As the global workforce becomes increasingly volatile, UK companies are advising future employees to gain international and foreign language skills

According to, 70% of companies believe future employees will need foreign language skills and international experience to succeed. To understand the views and experiences of international exposure for graduates, observed a survey by The Economist Intelligence Unit (EIU) which revealed a large discrepancy between countries, in terms of opportunity for international exposure.

American (81%) and German (87%) graduates have the most opportunities to study abroad, while UK graduates have considerable less opportunities as 62% of those surveyed revealed.

Interestingly, British students who study abroad were found to be 9% more likely to gain a 1st or 2:1 degree at university and were 24% less likely to unemployed.

CBI/Pearson Education and Skills Survey (2017) reveals some of the frustrations encountered by employers include a lack of international and cultural awareness (39%) and lack of foreign language skills (47%).

Andrew Lynch, a spokesperson for Teaching Abroad, adds:

“In a time of stark global growth, British students cannot afford to be complacent and reliant on the skills that come naturally to them. To thrive, they should seek to challenge themselves. There is no richer way to do this than to embark on studying or working abroad.

A placement will provide you with an opportunity to thrive, boost employability, improve language skills and extend expertise in your chosen field.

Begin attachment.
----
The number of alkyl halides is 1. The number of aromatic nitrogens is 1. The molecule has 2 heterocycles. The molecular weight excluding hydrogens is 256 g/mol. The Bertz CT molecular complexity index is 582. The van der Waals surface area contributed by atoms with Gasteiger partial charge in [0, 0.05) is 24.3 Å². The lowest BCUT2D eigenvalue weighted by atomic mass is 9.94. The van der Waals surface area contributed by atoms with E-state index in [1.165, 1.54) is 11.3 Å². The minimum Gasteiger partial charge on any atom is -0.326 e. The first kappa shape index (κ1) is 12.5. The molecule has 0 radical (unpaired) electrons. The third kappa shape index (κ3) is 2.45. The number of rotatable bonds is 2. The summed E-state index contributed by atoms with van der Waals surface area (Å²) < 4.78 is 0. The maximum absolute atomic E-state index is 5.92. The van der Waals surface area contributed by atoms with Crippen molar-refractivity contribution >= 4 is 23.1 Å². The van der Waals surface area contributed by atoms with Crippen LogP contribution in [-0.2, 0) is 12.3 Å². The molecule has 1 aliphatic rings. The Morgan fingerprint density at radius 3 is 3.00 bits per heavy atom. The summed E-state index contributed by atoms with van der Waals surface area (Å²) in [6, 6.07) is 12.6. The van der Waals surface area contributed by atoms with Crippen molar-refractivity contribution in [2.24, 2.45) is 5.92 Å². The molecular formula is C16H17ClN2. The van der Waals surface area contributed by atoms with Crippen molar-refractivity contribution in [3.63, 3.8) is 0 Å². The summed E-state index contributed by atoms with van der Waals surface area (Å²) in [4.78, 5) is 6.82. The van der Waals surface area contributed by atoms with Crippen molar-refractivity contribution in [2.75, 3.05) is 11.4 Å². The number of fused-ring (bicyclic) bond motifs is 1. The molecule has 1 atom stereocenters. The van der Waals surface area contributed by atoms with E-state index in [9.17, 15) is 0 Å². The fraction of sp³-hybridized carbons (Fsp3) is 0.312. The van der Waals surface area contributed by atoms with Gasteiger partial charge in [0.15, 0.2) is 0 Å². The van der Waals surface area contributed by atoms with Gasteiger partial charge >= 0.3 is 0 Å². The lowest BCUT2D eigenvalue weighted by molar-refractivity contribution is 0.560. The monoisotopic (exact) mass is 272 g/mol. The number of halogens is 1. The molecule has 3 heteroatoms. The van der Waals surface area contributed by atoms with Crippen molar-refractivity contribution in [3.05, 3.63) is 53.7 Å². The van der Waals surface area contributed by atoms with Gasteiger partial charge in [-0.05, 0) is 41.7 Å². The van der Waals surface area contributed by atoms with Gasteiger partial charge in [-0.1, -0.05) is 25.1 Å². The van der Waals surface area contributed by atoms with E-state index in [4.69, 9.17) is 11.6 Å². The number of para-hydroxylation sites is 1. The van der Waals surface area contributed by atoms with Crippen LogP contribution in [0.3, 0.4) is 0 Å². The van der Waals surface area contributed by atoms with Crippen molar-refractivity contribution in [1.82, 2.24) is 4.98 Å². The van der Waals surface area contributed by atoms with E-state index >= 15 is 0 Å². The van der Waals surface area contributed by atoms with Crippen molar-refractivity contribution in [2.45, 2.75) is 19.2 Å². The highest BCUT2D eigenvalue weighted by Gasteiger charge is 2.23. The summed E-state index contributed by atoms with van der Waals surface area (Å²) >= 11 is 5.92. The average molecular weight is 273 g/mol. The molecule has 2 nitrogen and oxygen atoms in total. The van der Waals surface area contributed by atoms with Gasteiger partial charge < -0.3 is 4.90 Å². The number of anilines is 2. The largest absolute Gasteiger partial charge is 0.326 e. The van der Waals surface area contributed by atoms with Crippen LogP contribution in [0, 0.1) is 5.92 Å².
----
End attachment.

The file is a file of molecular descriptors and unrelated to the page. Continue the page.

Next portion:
If you take teaching abroad as an example, aspiring teachers can improve their understanding and empathy working with different cultures. This will deliver vital experience to a career where you never know who you will have to teach from one day to the next!”

Graduates who have taken advantage of the international experiences available to them, three-quarters (75%) agree these opportunities had been offered to them while studying. Most (69%) were offered the chance to study overseas, while 62% had access to foreign language courses and 55% to international cultural exchanges.

Abby Chinery, 26

“I studied a French BA at university, and as a part of my degree I had a compulsory year abroad. Initially, I was hesitant about leaving all the friends I had made at university and moving to Paris, but I benefitted from my time abroad. It forced me to face anxieties I had, come out of my shell and most importantly- I learnt how to speak French fluently!

After finishing my degree, I ended up moving back there for a few years. Speaking two languages has helped me experience another culture as a native, and has improved my career skillset, elevating my approach to the work I do today.

The onus is on graduates to expand their horizons in order to compete in the current job market as it will only help them succeed in their career. Graduates who have international skills will also be able to fill the skills gap that many UK employers are looking to fill.

Andreea Putinelu, 22

“I’ve always wanted to study abroad. My dad is a sailor and he would always tell me about the beautiful places he would visit; emphasising the importance of seeing the world. So, when time came for me to choose where I would like to study I didn’t have to think twice.The first day I stepped down in London, I was shocked about the cultural difference and how diverse the city is. It was my first time flying abroad and I didn’t know what to expect. Three years later and I’m a proud PR & Advertising alumnus, working in the city I now call home. I don’t know if I would have progressed as far as I have, if I had just stayed at home in Romania.”